The last time I saw Hair I was sixteen years old. I went with my sister, who would have been twelve, and my parents! I can’t imagine what they were thinking….everyone knew about the nudity, the drugs, the profanity. And it’s not like now, where sex-drugs-rock-and-roll are so pervasive that THAT’s the establishment and in order to be rebellious kids have to find another way. It was pretty shocking. 
“…how dare they try to end this beauty….”
I was talking to my mom yesterday and I told her that I thought they were pretty good sports back then, to take us to see that musical. She said “Well I was a good sport; your father had a fit!” I said, “Remember how Susie and I went onstage at the end?” and she said, “Yes and your father had a fit about that, too.” But I didn’t remember that, so he must have complained to her about it later. He wasn’t always that way about things. He and I used to have screaming fights, about politics, about hippies. I think now that it was a very difficult time to be a parent. Things were changing too quickly and it was really hard to know what was going on. Of course as kids we really had no idea what was going on either, but we thought we did.
“…good morning starshine, the earth says hello, you twinkle above us, we twinkle below…”
To me, the allure of hippiedom was irresistible when I was sixteen, seventeen years old. And this time watching that brief period of time played out on a stage made me feel so old. Because I really was a bit young in 1966-67-68, I mostly watched it all from afar and wished I could be in Haight Ashbury for the Summer of Love. 
“How can people be so heartless, how can people be so cruel, easy to be hard, easy to say no…”
As I sat there in the theatre, I kept wondering what it would be like to see Hair for the first time now, as a sixteen-seventeen year old. From a distance the plot makes even less sense than it did back then. Why doesn’t Claude burn his draft card? Why doesn’t he go to Canada? Why does he choose to go to Vietnam? He just does, a beautiful young boy, dead on a flag. And watching this, after everything that has happened since then, Watergate, 9/11, Iraq and Afghanistan, what does it all mean? It’s just such a waste.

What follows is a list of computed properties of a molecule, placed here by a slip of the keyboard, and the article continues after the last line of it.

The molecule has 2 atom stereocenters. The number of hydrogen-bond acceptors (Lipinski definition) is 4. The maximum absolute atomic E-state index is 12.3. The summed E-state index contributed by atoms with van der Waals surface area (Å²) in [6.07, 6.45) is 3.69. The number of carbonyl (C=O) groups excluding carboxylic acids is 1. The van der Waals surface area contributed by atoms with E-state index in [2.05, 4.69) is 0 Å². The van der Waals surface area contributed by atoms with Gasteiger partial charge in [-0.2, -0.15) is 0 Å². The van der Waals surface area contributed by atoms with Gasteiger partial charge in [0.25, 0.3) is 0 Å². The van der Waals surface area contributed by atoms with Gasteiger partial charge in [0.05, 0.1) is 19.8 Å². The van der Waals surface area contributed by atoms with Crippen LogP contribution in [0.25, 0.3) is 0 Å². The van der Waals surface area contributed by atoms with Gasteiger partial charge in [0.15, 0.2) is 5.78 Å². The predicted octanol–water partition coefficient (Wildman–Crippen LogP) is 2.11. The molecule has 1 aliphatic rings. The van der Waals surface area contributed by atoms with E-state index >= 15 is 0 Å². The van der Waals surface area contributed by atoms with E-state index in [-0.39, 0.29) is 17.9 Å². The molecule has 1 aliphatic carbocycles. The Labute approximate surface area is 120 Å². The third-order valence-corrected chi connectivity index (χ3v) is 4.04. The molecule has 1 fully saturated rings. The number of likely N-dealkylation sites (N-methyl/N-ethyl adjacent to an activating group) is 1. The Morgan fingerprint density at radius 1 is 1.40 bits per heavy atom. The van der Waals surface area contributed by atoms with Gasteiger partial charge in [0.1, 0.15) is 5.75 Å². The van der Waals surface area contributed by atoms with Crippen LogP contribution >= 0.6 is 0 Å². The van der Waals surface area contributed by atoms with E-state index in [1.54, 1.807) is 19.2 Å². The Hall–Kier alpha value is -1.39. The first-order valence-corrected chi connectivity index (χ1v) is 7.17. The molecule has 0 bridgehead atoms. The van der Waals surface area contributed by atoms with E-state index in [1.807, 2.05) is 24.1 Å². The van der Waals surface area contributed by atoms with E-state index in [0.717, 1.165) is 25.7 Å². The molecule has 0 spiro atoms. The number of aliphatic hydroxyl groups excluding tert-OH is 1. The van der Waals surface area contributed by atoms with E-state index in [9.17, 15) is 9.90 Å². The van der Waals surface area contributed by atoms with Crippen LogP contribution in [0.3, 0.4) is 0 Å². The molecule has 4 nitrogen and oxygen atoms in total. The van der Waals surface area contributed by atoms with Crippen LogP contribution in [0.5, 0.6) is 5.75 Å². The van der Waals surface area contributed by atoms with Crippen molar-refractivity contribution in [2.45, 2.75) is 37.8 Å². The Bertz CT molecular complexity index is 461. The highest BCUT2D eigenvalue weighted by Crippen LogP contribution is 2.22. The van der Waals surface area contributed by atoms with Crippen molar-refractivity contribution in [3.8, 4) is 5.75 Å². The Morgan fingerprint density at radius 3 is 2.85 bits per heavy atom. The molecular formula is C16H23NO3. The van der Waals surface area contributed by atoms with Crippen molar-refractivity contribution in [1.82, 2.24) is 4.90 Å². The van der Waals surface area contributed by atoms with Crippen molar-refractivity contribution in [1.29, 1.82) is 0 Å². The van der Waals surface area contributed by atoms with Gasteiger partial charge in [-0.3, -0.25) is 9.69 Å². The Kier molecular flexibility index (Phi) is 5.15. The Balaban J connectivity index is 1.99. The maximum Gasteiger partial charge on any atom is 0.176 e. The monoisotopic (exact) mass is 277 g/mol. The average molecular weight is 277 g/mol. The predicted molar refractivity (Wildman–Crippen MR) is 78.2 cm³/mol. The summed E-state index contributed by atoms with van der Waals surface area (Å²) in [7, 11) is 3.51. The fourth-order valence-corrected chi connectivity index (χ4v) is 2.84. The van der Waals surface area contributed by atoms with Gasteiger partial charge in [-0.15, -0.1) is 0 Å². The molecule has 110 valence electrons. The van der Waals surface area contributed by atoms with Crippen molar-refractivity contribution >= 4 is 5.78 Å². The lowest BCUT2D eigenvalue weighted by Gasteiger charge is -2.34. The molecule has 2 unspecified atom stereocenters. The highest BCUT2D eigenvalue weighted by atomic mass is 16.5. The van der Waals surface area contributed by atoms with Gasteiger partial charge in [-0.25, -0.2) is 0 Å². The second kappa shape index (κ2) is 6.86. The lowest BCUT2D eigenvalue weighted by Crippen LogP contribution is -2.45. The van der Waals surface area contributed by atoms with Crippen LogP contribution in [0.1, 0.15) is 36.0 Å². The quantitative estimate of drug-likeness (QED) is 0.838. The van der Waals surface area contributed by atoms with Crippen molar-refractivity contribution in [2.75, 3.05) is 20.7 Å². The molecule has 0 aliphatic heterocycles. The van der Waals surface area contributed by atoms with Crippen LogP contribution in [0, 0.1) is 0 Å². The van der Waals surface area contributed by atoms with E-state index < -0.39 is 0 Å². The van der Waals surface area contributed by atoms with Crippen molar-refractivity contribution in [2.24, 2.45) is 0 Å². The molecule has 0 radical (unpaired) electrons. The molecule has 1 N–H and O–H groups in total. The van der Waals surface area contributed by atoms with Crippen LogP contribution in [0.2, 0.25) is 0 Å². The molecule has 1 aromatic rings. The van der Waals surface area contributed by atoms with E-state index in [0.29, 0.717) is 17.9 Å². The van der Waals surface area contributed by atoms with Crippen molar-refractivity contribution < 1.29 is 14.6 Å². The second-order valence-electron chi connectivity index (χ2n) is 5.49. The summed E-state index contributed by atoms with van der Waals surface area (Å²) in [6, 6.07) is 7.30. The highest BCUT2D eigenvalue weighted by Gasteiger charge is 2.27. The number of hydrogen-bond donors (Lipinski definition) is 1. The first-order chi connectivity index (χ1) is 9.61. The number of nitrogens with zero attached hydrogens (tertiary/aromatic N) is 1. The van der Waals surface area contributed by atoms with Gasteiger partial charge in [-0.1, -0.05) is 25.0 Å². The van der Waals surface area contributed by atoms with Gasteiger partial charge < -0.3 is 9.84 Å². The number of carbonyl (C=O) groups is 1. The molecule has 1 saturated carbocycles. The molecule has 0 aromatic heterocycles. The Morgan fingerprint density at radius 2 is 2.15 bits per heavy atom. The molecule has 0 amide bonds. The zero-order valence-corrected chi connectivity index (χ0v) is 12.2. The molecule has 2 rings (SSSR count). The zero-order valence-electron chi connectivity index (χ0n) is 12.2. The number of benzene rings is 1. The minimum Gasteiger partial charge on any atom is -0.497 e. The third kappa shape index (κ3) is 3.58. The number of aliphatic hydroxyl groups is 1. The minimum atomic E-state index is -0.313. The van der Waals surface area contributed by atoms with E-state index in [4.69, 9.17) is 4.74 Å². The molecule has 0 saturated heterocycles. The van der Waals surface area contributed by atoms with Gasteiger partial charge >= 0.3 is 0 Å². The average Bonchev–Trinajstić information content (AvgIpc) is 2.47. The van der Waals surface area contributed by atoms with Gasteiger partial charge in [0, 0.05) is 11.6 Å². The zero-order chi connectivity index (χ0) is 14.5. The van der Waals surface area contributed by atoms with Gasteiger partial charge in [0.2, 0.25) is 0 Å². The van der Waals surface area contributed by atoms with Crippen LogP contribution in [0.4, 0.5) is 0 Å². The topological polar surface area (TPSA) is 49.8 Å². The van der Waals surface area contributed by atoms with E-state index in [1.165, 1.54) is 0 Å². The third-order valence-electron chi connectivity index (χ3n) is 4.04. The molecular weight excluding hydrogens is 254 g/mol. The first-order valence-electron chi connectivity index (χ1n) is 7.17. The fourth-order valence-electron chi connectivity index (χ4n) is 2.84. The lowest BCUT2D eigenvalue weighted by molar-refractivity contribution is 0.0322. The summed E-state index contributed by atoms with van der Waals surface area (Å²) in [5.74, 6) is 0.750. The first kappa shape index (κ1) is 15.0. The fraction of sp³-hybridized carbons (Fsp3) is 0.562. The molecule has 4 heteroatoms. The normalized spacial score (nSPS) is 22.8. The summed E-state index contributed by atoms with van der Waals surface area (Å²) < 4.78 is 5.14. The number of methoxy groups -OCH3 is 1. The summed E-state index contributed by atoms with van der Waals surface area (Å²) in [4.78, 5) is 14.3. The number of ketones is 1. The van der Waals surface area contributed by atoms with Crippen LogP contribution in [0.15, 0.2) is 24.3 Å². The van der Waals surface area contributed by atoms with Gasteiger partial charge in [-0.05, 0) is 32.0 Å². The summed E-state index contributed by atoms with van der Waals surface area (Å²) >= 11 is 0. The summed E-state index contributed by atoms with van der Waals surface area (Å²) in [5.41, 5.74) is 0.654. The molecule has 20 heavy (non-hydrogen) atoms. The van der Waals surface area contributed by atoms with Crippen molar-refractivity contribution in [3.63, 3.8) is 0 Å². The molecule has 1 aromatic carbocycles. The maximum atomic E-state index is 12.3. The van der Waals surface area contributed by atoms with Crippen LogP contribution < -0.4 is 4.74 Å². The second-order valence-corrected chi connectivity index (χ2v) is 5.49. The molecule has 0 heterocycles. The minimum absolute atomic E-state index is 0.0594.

“…where do I go, follow the river…”
Most hippies eventually cut their hair, got a job, a family, a conventional life. And we did it without regret. It was just time. The Summer of Love was so brief, and it didn’t take long for the tide to turn, for drugs to turn lethal, for Altamont and Patty Hearst and the Weatherman. 
“….where do I go, follow the sun…”
But the music didn’t, it kept going. I think that the music, the revolution that happened there, is maybe the best thing about my generation, our most lasting gift to the world. We changed the chords, the lyrics, the beat, and that STILL carries on. Our parents looked askance at rock and roll, but our kids embrace it, and continue to do so. They like our old music still, Led Zepplin and Jimi Hendrix, and we like a lot of their stuff, The Arcade Fire and The Decembrists. That makes me feel hopeful, and maybe just a bit proud.
“Let the Sunshine In!”